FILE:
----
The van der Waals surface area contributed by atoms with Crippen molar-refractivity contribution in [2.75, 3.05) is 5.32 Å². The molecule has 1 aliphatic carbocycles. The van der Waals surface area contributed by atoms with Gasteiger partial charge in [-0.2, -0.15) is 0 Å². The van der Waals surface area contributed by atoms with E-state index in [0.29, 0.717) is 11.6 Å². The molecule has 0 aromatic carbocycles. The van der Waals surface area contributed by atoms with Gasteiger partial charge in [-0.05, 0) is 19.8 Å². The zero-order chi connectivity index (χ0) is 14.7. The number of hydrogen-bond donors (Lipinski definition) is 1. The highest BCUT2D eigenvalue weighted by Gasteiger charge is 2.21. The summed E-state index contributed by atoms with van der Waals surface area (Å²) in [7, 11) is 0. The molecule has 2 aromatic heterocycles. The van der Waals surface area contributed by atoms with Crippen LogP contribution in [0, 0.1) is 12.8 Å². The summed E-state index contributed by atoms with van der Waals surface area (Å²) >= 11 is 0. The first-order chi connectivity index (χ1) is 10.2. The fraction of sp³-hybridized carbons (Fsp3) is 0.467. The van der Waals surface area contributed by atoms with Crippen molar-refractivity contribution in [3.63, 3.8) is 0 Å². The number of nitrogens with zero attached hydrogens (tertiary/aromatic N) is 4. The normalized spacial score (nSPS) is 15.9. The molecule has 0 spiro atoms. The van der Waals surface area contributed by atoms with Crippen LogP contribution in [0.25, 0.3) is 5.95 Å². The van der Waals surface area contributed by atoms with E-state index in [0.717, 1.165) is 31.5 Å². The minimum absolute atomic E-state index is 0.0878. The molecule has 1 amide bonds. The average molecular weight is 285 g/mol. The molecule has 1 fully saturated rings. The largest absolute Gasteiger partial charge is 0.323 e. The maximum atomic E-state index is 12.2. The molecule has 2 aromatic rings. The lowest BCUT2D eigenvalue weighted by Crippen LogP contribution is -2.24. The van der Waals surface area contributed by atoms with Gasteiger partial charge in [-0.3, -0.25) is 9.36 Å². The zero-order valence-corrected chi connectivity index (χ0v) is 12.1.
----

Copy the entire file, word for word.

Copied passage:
The van der Waals surface area contributed by atoms with Crippen molar-refractivity contribution in [2.75, 3.05) is 5.32 Å². The molecule has 1 aliphatic carbocycles. The van der Waals surface area contributed by atoms with Gasteiger partial charge in [-0.2, -0.15) is 0 Å². The van der Waals surface area contributed by atoms with E-state index in [0.29, 0.717) is 11.6 Å². The molecule has 0 aromatic carbocycles. The van der Waals surface area contributed by atoms with Gasteiger partial charge in [-0.05, 0) is 19.8 Å². The zero-order chi connectivity index (χ0) is 14.7. The number of hydrogen-bond donors (Lipinski definition) is 1. The highest BCUT2D eigenvalue weighted by Gasteiger charge is 2.21. The summed E-state index contributed by atoms with van der Waals surface area (Å²) in [7, 11) is 0. The molecule has 2 aromatic heterocycles. The van der Waals surface area contributed by atoms with Crippen LogP contribution in [0, 0.1) is 12.8 Å². The summed E-state index contributed by atoms with van der Waals surface area (Å²) >= 11 is 0. The first-order chi connectivity index (χ1) is 10.2. The fraction of sp³-hybridized carbons (Fsp3) is 0.467. The van der Waals surface area contributed by atoms with Crippen molar-refractivity contribution in [3.63, 3.8) is 0 Å². The number of nitrogens with zero attached hydrogens (tertiary/aromatic N) is 4. The normalized spacial score (nSPS) is 15.9. The molecule has 0 spiro atoms. The van der Waals surface area contributed by atoms with Crippen LogP contribution in [0.25, 0.3) is 5.95 Å². The van der Waals surface area contributed by atoms with E-state index in [0.717, 1.165) is 31.5 Å². The minimum absolute atomic E-state index is 0.0878. The molecule has 1 amide bonds. The average molecular weight is 285 g/mol. The molecule has 1 fully saturated rings. The largest absolute Gasteiger partial charge is 0.323 e. The maximum atomic E-state index is 12.2. The molecule has 2 aromatic rings. The lowest BCUT2D eigenvalue weighted by Crippen LogP contribution is -2.24. The van der Waals surface area contributed by atoms with Gasteiger partial charge in [-0.3, -0.25) is 9.36 Å². The zero-order valence-corrected chi connectivity index (χ0v) is 12.1.